Academic journal article Law and Contemporary Problems

Gun Law History in the United States and Second Amendment Rights

Academic journal article Law and Contemporary Problems

Gun Law History in the United States and Second Amendment Rights

Article excerpt

I INTRODUCTION

In its important and controversial 2008 decision on the meaning of the Second Amendment, District of Columbia v. Heller, (1) the Supreme Court ruled that average citizens have a constitutional right to possess handguns for personal self-protection in the home. (2) Yet in establishing this right, the Court also made clear that the right was by no means unlimited, and that it was subject to an array of legal restrictions, including: "prohibitions on the possession of firearms by felons and the mentally ill, or laws forbidding the carrying of firearms in sensitive places such as schools and government buildings, or laws imposing conditions and qualifications on the commercial sale of arms." (3) The Court also said that certain types of especially powerful weapons might be subject to regulation, (4) along with allowing laws regarding the safe storage of firearms. (5) Further, the Court referred repeatedly to gun laws that had existed earlier in American history as a justification for allowing similar contemporary laws, (6) even though the court, by its own admission, did not undertake its own "exhaustive historical analysis" of past laws. (7)

In so ruling, the Court brought to the fore and attached legal import to the history of gun laws. This development, when added to the desire to know our own history better, underscores the value of the study of gun laws in America. In recent years, new and important research and writing has chipped away at old myths to present a more accurate and pertinent sense of our gun past. (8) Researchers and authors including Saul Cornell, Alexander DeConde, Craig Whitney, and Adam Winkler have all published important work making clear that gun laws are by no means a contemporary phenomenon. (9) Yet even now, far too few understand or appreciate the fact that though gun possession is as old as America, so too are gun laws. But there's more: gun laws were not only ubiquitous, numbering in the thousands, but also spanned every conceivable category of regulation, from gun acquisition, sale, possession, transport, and use, including deprivation of use through outright confiscation, to hunting and recreational regulations, to registration and express gun bans. For example, the contemporary raging dispute over the regulation of some semi-automatic weapons that began in late 1980s was actually presaged seven decades earlier, when at least seven states banned such weapons entirely--a fact that seems to have been unknown to modern analysts until now. A vast newly compiled dataset of historical gun laws reveals that the first gun grabbers (as contemporary gun rights advocates like to label gun control proponents) were not Chablis-drinking liberals of the 1960s, but rum-guzzling pioneers dating to the 1600s.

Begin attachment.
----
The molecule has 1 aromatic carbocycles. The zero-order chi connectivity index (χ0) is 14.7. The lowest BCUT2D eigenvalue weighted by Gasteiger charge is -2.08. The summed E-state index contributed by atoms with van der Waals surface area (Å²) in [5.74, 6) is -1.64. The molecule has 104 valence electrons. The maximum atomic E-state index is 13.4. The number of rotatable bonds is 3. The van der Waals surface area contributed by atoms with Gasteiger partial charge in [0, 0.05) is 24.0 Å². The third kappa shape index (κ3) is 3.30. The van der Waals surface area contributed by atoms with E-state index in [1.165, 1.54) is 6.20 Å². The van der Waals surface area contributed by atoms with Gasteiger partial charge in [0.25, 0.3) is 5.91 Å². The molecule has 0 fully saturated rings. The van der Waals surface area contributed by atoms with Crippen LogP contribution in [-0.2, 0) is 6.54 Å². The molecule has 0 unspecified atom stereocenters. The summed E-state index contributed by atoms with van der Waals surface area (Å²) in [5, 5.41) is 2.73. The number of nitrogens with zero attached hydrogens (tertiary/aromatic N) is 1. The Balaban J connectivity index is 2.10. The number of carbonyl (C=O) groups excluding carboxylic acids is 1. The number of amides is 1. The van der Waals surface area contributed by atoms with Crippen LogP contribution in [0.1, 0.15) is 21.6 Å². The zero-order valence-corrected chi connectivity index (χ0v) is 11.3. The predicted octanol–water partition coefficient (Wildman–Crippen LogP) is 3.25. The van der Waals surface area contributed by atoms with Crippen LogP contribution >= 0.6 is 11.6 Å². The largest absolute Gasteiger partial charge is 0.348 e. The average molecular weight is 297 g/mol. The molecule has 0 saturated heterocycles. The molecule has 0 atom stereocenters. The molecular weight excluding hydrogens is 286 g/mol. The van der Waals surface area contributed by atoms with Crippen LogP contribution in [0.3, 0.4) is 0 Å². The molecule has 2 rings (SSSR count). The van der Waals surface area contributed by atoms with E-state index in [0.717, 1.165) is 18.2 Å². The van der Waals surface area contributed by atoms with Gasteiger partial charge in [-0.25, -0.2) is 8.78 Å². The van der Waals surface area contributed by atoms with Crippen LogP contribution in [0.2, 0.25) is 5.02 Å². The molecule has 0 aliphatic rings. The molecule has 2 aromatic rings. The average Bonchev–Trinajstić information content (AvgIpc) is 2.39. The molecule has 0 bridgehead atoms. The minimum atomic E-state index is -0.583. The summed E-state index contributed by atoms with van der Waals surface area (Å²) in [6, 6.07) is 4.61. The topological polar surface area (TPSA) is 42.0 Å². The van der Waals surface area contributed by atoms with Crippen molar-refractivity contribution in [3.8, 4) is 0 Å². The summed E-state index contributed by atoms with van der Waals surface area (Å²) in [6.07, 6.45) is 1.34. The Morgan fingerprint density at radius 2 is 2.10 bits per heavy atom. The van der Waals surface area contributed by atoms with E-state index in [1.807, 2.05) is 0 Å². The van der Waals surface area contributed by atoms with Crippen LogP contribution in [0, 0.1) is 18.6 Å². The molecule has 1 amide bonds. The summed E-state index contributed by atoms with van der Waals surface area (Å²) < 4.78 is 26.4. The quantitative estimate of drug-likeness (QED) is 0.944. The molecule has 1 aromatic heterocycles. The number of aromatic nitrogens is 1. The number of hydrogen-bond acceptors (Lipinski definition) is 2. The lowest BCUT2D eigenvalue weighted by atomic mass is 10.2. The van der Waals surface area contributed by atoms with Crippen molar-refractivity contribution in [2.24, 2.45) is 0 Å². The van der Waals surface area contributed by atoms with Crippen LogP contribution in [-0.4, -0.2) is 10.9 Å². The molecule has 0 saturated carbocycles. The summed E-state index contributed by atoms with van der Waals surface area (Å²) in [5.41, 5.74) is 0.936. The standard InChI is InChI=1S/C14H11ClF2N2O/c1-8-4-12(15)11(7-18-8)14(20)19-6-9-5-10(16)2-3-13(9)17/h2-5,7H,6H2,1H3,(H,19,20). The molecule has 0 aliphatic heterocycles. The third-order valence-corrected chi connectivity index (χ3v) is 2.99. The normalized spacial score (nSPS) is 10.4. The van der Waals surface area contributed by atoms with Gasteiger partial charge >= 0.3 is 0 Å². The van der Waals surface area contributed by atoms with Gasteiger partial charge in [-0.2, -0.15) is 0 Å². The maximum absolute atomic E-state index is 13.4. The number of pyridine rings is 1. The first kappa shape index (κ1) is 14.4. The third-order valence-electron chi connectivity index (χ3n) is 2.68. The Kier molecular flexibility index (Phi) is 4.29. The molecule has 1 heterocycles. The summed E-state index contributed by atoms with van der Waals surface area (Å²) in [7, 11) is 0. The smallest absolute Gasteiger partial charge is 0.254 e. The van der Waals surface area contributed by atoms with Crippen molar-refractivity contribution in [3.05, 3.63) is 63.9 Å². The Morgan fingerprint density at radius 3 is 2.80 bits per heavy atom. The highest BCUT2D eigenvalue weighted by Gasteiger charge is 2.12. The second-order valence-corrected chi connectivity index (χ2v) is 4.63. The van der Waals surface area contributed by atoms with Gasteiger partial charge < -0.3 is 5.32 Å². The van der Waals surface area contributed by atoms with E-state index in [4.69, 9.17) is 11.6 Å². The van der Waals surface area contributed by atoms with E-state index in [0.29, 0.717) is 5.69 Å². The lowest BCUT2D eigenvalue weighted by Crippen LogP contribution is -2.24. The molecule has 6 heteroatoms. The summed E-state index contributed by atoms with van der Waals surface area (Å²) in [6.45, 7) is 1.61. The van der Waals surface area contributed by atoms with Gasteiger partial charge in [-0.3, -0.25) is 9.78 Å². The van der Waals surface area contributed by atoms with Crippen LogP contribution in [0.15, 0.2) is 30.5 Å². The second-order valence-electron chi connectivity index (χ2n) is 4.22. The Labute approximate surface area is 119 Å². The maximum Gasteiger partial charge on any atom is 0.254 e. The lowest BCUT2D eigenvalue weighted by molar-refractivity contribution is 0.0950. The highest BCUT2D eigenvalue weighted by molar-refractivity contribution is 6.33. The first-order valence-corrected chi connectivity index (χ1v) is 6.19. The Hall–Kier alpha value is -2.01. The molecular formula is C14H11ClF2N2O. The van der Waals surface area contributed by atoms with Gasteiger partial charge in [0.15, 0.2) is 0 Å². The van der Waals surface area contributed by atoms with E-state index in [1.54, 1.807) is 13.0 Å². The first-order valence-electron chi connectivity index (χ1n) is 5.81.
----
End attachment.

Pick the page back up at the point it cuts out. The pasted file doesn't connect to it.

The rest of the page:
This historical examination is especially relevant to the modern gun debate because, at its core, that debate is typically framed as a fierce, zero-sum struggle between supporters of stronger gun laws versus supporters of gun rights (who, of course, largely oppose stronger gun laws--or so it is said). The zero-sum quality of this struggle posits that a victory for one side is a loss for the other, and vice versa. Yet history tells a very different story--that, for the first 300 years of America's existence, gun laws and gun rights went hand-in-hand. It is only in recent decades, as the gun debate has become more politicized and more ideological that this relationship has been reframed as a zero-sum struggle.

The plethora of early gun laws herein described establish their prolific existence, but also validate the argument that gun rules and gun rights are by no means at odds. If the Supreme Court was indeed serious in saying that the provenance of gun regulations is relevant to the evaluation of contemporary laws, then this examination advances the Court's stated objective. The common notions that gun laws are largely a function of modern, industrial (or post-industrial) America, that gun laws are incompatible with American history and its practices or values, and that gun laws fundamentally collide with American legal traditions or individual rights, are all patently false. …

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